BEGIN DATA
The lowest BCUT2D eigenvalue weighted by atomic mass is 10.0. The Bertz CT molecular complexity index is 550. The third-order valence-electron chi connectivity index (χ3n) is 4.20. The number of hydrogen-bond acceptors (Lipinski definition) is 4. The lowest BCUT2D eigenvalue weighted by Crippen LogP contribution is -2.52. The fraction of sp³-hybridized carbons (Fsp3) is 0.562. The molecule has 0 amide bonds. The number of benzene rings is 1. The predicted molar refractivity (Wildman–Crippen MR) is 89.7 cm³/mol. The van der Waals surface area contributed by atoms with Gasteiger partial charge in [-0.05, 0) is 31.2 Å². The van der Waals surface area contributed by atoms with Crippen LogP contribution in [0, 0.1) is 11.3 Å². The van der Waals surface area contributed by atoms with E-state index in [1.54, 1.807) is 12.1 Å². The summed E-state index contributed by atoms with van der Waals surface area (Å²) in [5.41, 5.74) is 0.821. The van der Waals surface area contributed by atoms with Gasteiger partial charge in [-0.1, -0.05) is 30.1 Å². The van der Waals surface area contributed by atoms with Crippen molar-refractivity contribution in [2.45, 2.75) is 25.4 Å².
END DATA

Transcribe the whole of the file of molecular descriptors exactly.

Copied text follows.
The lowest BCUT2D eigenvalue weighted by atomic mass is 10.0. The Bertz CT molecular complexity index is 550. The third-order valence-electron chi connectivity index (χ3n) is 4.20. The number of hydrogen-bond acceptors (Lipinski definition) is 4. The lowest BCUT2D eigenvalue weighted by Crippen LogP contribution is -2.52. The fraction of sp³-hybridized carbons (Fsp3) is 0.562. The molecule has 0 amide bonds. The number of benzene rings is 1. The predicted molar refractivity (Wildman–Crippen MR) is 89.7 cm³/mol. The van der Waals surface area contributed by atoms with Gasteiger partial charge in [-0.05, 0) is 31.2 Å². The van der Waals surface area contributed by atoms with Crippen LogP contribution in [0, 0.1) is 11.3 Å². The van der Waals surface area contributed by atoms with E-state index in [1.54, 1.807) is 12.1 Å². The summed E-state index contributed by atoms with van der Waals surface area (Å²) in [5.41, 5.74) is 0.821. The van der Waals surface area contributed by atoms with Gasteiger partial charge in [-0.1, -0.05) is 30.1 Å². The van der Waals surface area contributed by atoms with Crippen molar-refractivity contribution in [2.45, 2.75) is 25.4 Å².